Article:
What would Old Boris think of his future self introducing a ban on the sale of petrol and diesel cars within a decade? If this weekend’s reports are true, the ban to be announced this week, may even be accompanied by a new national road pricing scheme to fill the tax shortfall created by the switch to electric. The government collects more than £28bn each year from fuel duty. Going green means a big hole in the finances.

A road pricing announcement would be in line with Johnson’s policies as Mayor of London, where he championed cycle highways and delivered one of the largest cycle-hire networks in the world. A staunch defender of the Congestion Charge, now in Number 10 he continues to push the new mayor to expand the zone and hike fees. This is all New Boris. Green Boris.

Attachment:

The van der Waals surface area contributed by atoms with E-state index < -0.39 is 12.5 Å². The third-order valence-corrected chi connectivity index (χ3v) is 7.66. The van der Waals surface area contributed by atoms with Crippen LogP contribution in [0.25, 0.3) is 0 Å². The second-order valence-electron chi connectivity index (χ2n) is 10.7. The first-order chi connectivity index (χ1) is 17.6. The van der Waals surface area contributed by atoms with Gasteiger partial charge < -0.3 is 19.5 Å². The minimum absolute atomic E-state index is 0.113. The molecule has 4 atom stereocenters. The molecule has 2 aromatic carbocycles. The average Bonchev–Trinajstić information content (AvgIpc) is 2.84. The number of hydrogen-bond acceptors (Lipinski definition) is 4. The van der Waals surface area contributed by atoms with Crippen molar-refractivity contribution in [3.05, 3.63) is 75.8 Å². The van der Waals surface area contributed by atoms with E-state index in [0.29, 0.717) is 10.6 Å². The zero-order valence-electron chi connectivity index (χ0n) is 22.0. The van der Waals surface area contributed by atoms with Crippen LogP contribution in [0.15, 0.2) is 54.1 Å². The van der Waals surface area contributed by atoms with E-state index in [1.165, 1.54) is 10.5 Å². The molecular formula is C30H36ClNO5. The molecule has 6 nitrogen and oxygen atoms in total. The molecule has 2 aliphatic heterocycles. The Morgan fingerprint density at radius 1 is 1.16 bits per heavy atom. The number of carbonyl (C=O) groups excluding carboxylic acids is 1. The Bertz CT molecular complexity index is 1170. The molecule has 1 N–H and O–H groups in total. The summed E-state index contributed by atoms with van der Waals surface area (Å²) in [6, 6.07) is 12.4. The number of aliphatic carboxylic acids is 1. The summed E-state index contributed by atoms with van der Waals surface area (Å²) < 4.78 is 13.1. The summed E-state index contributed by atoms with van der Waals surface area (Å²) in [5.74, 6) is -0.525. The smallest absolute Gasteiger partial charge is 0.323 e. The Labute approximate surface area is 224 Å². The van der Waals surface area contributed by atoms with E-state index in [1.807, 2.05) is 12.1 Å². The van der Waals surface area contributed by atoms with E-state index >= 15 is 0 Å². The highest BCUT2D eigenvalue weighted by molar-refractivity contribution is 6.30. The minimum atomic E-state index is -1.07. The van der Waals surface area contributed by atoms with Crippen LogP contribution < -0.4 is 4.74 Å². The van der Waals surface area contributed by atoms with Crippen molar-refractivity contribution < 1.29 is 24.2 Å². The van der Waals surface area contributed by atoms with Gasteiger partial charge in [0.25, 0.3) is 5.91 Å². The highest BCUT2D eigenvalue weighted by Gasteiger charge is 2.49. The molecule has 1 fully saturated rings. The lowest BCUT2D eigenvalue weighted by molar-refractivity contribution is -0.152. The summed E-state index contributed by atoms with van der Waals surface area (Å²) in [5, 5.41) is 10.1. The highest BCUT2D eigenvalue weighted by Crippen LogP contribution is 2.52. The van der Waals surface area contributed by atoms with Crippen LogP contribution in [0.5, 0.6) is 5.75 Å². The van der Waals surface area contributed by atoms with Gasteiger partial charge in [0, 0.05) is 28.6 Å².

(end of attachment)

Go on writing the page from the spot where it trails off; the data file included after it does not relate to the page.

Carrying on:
To encounter Old Boris, we must zoom back to a pre-Mayoral age, when Johnson was a mere journalist – a motoring columnist at GQ magazine, among other gigs. This Boris had spanking new gas-guzzlers delivered to his North London home each week.

He would drive his special friends  around central London before “double parking a new Lamborghini outside somewhere like New Scotland Yard or the Royal Festival Hall,” according to his former editor.

Old Boris despised the tyranny of green motoring policies. “I foresee a time when you will have to engage in carbon offsetting every time you make a trip to Waitrose. You will have to ring up Environment Secretary David Miliband or one of his officials to explain how you are going to propitiate the watchful sun god,” he wrote in GQ.

“The government will make us have little inboard satellite devices – installed by the state in attack-proof steel black boxes – to verify that we have travelled no further than agreed, and that we have taken the shortest route, and that our engines have parked and puttered no more than their stipulated quota of carbon fart.”

Sounds remarkably like Boris’s road pricing scheme.